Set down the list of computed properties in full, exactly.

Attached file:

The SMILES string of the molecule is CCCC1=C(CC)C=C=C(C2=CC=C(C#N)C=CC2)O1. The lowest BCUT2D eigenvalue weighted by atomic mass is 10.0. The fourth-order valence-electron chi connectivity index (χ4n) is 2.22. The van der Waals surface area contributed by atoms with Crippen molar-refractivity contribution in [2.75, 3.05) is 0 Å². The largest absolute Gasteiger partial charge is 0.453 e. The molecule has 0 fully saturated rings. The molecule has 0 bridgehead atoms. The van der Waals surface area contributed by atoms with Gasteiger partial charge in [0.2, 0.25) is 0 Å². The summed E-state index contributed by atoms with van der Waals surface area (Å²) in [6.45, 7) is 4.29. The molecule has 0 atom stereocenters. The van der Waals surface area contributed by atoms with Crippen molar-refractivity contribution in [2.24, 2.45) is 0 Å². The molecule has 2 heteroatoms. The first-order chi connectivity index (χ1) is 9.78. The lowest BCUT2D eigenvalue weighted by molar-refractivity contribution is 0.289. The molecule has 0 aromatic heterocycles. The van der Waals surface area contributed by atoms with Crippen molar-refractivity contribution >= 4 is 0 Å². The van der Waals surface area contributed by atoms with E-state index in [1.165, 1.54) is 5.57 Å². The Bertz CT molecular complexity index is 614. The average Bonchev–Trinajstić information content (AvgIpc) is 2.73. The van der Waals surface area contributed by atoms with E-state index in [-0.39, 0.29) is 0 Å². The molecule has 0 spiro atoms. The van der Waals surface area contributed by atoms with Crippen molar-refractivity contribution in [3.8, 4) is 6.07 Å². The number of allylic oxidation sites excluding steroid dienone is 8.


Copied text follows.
The SMILES string of the molecule is CCCC1=C(CC)C=C=C(C2=CC=C(C#N)C=CC2)O1. The lowest BCUT2D eigenvalue weighted by atomic mass is 10.0. The fourth-order valence-electron chi connectivity index (χ4n) is 2.22. The van der Waals surface area contributed by atoms with Crippen molar-refractivity contribution in [2.75, 3.05) is 0 Å². The largest absolute Gasteiger partial charge is 0.453 e. The molecule has 0 fully saturated rings. The molecule has 0 bridgehead atoms. The van der Waals surface area contributed by atoms with Gasteiger partial charge in [0.2, 0.25) is 0 Å². The summed E-state index contributed by atoms with van der Waals surface area (Å²) in [6.45, 7) is 4.29. The molecule has 0 atom stereocenters. The van der Waals surface area contributed by atoms with Crippen molar-refractivity contribution in [2.24, 2.45) is 0 Å². The molecule has 2 heteroatoms. The first-order chi connectivity index (χ1) is 9.78. The lowest BCUT2D eigenvalue weighted by molar-refractivity contribution is 0.289. The molecule has 0 aromatic heterocycles. The van der Waals surface area contributed by atoms with Crippen molar-refractivity contribution >= 4 is 0 Å². The van der Waals surface area contributed by atoms with E-state index in [1.165, 1.54) is 5.57 Å². The Bertz CT molecular complexity index is 614. The average Bonchev–Trinajstić information content (AvgIpc) is 2.73. The van der Waals surface area contributed by atoms with E-state index in [-0.39, 0.29) is 0 Å². The molecule has 0 spiro atoms. The van der Waals surface area contributed by atoms with Crippen molar-refractivity contribution in [3.8, 4) is 6.07 Å². The number of allylic oxidation sites excluding steroid dienone is 8.